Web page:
A leathery-skinned sea cucumber can twist its middle like a liquorice stick and split into two, then grow new backs and fronts to become two separate and whole sea cucumbers. It can contract its muscles and excrete internal organs through its anus, and regenerate missing parts within weeks. The starfish can lose a point and restore that limb within months.
Much can regenerate. Humans included.
On a physical level, tissues and fibres can grow back; hair, nails and the liver organ too. Mostly they can. Regeneration of that essence of us humans, our soul that can dive by a cog or two in its ability to function, can occur too. Must occur.
Just as a sea turtle hatchling digs its way to daylight to scamper across warmed sand under the sharp eye of preying egrets, and into waters where sharks wait ready to snap, navigating that regeneration can be a treacherous, swirling surf. The sea turtle goes on instinct, without question. It’s the same for us.
A panging soul means riding all manner of waves, with and without a surfboard or life buoy, to navigate seas that are normally no concern. We tumble and turn and gasp for air through night and day. We can be meek and brave all in one, tentative as a hermit crab emerging from its shell or as tough as an old shark scared of nothing. Such extremes of mite can be exhausting, the noise so loud that it’s full of sound where nothing can be heard.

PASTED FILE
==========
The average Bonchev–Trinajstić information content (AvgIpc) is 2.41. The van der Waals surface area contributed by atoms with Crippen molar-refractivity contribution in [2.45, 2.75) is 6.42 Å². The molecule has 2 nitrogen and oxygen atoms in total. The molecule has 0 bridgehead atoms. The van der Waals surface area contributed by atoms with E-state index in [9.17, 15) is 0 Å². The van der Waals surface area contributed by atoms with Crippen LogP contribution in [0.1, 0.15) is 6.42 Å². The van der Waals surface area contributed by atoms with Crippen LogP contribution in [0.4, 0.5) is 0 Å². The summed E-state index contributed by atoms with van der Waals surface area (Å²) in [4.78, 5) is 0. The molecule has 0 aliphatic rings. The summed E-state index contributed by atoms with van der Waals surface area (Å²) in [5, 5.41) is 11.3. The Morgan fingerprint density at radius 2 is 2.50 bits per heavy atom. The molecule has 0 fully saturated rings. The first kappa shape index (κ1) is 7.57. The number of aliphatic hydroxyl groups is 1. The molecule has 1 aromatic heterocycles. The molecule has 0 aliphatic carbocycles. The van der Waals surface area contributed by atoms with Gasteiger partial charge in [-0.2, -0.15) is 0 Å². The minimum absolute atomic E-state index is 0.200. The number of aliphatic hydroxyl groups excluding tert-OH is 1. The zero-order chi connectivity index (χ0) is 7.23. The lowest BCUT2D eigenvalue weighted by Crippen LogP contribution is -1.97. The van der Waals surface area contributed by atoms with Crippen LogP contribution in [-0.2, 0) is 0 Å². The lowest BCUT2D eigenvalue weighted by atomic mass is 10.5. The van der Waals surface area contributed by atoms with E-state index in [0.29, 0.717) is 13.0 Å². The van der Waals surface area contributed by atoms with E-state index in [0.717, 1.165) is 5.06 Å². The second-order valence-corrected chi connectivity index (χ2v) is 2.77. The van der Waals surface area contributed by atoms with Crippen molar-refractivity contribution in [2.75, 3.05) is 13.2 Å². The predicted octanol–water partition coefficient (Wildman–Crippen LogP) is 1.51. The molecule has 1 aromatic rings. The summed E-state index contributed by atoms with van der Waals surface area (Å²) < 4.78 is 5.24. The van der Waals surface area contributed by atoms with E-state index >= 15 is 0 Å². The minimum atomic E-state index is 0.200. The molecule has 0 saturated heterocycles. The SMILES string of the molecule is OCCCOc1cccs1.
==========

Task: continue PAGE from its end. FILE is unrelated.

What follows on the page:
And yet in that struggle emerges a depth of strength we’re often unaware of that helps us grow and repair. We somehow find our own way to stable waters, whatever that level of comfort means to each of us. Our energy rejuvenates through its natural healing as a nurturing and survival that the human spirit just knows how to do.
We manage those wildest waves, even if it’s sometimes teetering precariously on the tip of a mountainous wave about to crash from one hundred stories high. At that moment, we feel our hearts skip in that balance of tentativeness and bravado … until a glimmer ignites like a hot air balloon being given a shot of heat, and we know we’re commanding once again. Allowing that time to regenerate, and the patience of time to do so, is key.
Time can mend. Mostly. Usually.
Sometimes, a human spirit cannot manage that mega-surf of extremes. It attempts to steady and becomes agitated, making regeneration a mighty challenge. That soul knows the importance of regeneration and that it could take a short time or a long time. It can lurch in sea-sawing surf and lose its grip to fall in crashing, rapturous roar at any time. And when that happens, that human spirit does not resurface. In a sea so vast, it is lost. Gone. Good-bye to a soul that does not renew in this world.
I wonder if the sea cucumber has a one hundred per cent regeneration rate. I salute it and those with a pang too great to regenerate, and those that can navigate those waters to do so.